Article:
Tuesday, November 5, 2013

"Being in tune with the right crowd"

I was assigned Isaac Deutscher's biography of Stalin in graduate school. Deutscher was one of those Western intellectuals who managed to ignore Stalin's crimes and be unfailingly optimistic about the progression of the Soviet Union toward democratic socialism. [He was similarly indulgent toward Mao.] Reviewing a new book, one of whose subjects is Deutscher, Walter Laqueur wonders how it is that intellectuals who get everything so spectacularly wrong manage to retain academic respectability:
...[I]f a youthful infatuation with Communism is easily explained, how to explain the fact that 30 and 40 years after the Bolshevik Revolution, after so many brutal setbacks and disappointments—preeminently the murderous rise and consolidation of Stalinist rule—Deutscher-style optimism should have continued to paralyze the critical judgment of so many? And more fascinating yet: how to explain that, even today, despite everything that another half-century of scholarship has disclosed, Deutscher and his friend and alter ego E.H. Carr still have their defenders? Deutscher, after all, only misinterpreted Stalin; Carr managed to get both Stalin and Hitler wrong—no mean achievement—and yet he is still regarded as a towering figure in the so-called realist school of international affairs.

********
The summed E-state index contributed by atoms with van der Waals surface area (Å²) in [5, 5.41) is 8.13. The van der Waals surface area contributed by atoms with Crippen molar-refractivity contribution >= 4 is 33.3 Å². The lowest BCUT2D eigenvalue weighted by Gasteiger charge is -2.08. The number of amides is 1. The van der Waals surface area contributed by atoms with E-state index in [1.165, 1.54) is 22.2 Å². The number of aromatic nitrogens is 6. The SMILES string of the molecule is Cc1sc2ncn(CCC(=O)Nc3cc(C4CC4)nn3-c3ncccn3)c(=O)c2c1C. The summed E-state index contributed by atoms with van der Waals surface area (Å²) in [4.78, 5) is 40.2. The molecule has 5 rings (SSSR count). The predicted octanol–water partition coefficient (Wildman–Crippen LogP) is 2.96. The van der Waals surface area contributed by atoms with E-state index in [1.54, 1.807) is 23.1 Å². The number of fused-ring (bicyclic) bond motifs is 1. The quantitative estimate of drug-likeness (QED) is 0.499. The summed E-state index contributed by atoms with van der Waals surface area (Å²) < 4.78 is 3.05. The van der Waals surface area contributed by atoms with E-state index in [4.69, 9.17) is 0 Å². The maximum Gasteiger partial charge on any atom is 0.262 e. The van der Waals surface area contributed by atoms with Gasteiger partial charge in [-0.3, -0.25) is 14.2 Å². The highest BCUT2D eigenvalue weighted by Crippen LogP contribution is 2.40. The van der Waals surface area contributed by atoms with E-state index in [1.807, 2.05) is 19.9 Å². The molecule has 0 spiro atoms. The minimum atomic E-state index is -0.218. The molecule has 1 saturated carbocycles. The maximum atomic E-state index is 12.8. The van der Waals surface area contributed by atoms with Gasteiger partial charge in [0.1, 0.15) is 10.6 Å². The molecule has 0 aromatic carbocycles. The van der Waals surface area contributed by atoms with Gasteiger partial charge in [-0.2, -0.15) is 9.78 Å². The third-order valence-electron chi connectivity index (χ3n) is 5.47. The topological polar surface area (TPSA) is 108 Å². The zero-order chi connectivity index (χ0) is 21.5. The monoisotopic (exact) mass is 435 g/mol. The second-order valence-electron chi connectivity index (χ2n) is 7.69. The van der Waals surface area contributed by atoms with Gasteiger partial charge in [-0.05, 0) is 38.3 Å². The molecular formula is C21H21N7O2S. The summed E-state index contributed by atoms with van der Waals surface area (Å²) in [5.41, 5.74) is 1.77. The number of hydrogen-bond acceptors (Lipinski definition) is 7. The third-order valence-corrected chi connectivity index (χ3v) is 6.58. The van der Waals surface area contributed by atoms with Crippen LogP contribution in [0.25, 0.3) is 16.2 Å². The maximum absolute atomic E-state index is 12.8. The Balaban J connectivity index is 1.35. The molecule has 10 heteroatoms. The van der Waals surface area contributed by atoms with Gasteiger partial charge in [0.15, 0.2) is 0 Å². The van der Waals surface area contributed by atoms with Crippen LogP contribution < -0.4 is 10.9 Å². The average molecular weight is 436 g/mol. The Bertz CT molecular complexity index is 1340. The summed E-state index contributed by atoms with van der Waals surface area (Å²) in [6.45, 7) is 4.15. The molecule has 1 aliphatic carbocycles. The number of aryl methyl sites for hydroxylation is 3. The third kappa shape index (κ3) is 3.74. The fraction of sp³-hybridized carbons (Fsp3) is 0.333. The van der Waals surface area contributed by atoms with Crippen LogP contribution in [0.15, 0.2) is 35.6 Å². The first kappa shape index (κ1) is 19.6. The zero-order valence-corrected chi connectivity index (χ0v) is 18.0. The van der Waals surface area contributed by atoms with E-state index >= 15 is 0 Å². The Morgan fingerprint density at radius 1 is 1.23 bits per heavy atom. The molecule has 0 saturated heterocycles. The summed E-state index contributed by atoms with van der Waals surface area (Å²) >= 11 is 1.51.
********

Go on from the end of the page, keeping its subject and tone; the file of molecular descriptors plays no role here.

The special indulgence granted to intellectuals who have been consistently wrong emerges from things big and small. ....

False optimism, then, can explain the Deutscher-Carr syndrome only in part, and their enduring reputation in some circles not at all. Similarly unhelpful are explanations that appeal to the perfectly natural reluctance of authors to admit mistakes—another hardwired tendency. In the end, the most crucial factor may be just this: being in tune with the right crowd.

As the leftist French journalist Jean Daniel once put it: better to be wrong with Jean-Paul Sartre than right with Raymond Aron. Sartre might have been consistently wrong in his political judgment and his intellectual opponent Aron almost always right. But Sartre, like Deutscher, was pro-Soviet during the cold war while Aron, like Isaiah Berlin, was pro-American (and also, like Berlin, pro-Israel). And that settled the matter.

This is how reputations quite often develop in the world of ideas, and how they endure—an interesting issue itself, and certainly one in need of further investigation. [more]

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